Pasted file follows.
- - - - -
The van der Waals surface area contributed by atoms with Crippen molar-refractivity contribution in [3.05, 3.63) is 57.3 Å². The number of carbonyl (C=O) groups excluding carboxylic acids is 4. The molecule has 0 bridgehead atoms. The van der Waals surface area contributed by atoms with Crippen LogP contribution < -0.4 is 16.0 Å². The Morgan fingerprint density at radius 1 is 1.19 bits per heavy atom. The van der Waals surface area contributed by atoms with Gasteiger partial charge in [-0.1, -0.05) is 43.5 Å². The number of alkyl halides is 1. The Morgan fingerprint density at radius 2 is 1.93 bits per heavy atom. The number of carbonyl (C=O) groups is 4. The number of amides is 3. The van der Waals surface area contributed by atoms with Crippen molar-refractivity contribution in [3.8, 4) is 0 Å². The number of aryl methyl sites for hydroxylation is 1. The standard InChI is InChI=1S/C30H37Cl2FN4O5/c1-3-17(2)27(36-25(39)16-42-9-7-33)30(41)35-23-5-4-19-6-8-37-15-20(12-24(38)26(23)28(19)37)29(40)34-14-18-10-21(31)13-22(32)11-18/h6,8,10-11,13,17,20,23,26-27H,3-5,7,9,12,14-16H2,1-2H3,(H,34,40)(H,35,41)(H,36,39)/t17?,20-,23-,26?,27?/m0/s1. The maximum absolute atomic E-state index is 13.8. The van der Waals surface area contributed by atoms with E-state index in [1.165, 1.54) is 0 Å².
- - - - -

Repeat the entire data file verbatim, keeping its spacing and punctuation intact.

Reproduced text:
The van der Waals surface area contributed by atoms with Crippen molar-refractivity contribution in [3.05, 3.63) is 57.3 Å². The number of carbonyl (C=O) groups excluding carboxylic acids is 4. The molecule has 0 bridgehead atoms. The van der Waals surface area contributed by atoms with Crippen LogP contribution < -0.4 is 16.0 Å². The Morgan fingerprint density at radius 1 is 1.19 bits per heavy atom. The van der Waals surface area contributed by atoms with Gasteiger partial charge in [-0.1, -0.05) is 43.5 Å². The number of alkyl halides is 1. The Morgan fingerprint density at radius 2 is 1.93 bits per heavy atom. The number of carbonyl (C=O) groups is 4. The number of amides is 3. The van der Waals surface area contributed by atoms with Crippen molar-refractivity contribution in [3.8, 4) is 0 Å². The number of aryl methyl sites for hydroxylation is 1. The standard InChI is InChI=1S/C30H37Cl2FN4O5/c1-3-17(2)27(36-25(39)16-42-9-7-33)30(41)35-23-5-4-19-6-8-37-15-20(12-24(38)26(23)28(19)37)29(40)34-14-18-10-21(31)13-22(32)11-18/h6,8,10-11,13,17,20,23,26-27H,3-5,7,9,12,14-16H2,1-2H3,(H,34,40)(H,35,41)(H,36,39)/t17?,20-,23-,26?,27?/m0/s1. The maximum absolute atomic E-state index is 13.8. The van der Waals surface area contributed by atoms with E-state index in [1.165, 1.54) is 0 Å².